Several police agencies investigating rash of credit card skimming

Several police agencies investigating rash of credit card skimming

Phil Laboon got a call from his bank he wasn't expecting Tuesday.

“I got a call from my bank, they said my card was used at an ATM,” he said. “My physical card. I went in my wallet and I had it on me.

“They said I must've gotten hit by a skimmer.”

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He said he only used it in a couple of places in South Side, where he works. He says someone was trying to use it in Mt. Lebanon on Tuesday.

Luckily, they weren't able to get any money out -- the ATM kept card when the wrong PIN was entered several times.

But Laboon's not the only victim in our area.

Channel 11 has confirmed that there was a skimming device found on the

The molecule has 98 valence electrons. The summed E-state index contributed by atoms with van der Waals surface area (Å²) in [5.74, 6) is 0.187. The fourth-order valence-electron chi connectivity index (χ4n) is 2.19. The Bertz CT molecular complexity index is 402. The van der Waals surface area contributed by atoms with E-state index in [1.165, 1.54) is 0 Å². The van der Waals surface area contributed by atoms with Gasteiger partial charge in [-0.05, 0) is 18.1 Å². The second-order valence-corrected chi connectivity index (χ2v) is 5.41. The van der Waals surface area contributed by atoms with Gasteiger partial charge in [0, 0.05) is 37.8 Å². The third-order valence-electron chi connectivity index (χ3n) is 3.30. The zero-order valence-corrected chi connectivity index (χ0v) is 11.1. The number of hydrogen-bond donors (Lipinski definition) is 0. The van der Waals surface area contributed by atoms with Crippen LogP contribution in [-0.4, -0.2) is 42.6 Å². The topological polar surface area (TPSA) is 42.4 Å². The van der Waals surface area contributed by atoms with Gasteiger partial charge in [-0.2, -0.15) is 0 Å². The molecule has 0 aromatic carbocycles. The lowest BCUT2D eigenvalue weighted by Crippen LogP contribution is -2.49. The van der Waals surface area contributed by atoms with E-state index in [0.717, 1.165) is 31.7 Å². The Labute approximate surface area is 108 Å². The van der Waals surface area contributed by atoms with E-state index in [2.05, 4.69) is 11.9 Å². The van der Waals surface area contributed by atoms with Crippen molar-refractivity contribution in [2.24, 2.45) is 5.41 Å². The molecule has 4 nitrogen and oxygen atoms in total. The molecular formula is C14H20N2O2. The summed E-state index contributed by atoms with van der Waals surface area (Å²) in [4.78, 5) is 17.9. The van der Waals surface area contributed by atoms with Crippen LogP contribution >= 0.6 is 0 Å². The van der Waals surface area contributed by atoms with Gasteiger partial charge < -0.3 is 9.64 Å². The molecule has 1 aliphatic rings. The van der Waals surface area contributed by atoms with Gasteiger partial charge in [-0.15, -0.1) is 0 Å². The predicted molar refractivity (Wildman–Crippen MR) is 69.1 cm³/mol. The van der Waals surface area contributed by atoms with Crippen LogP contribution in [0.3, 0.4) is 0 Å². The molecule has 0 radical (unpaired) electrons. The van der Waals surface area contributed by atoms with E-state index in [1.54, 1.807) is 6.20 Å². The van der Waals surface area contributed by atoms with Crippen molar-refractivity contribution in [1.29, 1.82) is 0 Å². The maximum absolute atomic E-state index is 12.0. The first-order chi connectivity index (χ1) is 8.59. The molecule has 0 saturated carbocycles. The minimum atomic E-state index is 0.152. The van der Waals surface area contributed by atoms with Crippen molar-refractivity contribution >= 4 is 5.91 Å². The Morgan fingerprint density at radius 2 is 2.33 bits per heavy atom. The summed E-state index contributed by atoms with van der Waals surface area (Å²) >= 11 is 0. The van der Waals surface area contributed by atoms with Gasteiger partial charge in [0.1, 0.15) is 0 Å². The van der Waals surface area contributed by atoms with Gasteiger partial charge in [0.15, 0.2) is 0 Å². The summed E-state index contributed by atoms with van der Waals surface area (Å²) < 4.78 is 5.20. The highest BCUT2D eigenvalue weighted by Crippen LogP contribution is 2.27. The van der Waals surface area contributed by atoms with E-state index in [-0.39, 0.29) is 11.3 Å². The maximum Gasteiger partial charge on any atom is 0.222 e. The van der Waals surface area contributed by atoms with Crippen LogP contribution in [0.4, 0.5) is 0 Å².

Citizens Bank  ATM inside the Brentwood Get Go last week. Police don't how long it was there.

“Who knows how many other people?” Laboon said. “They're probably just going down the line doing it, too.”

We've also confirmed First Commonwealth Bank has had people using cards and numbers that don't belong to them at the branch in Castle Shannon, but the bank doesn't have a skimming device at that location.

Castle Shannon police confirm suspects appear to have skimmed numbers or created cloned cards for multiple victims in the region.

The chief says the case involves multiple municipalities.

Laboon says his bank told him there is a way to make sure you don't fall victim.

“Never use a gas station ATM,” he said. “Only use bank ATMs, if possible.”

Some things to look for to avoid skimmers: scratching around the card slot, adhesive tape that's been ripped, or see if the device can be removed.

If you’re concerned, alert bank staff or call 911 immediately.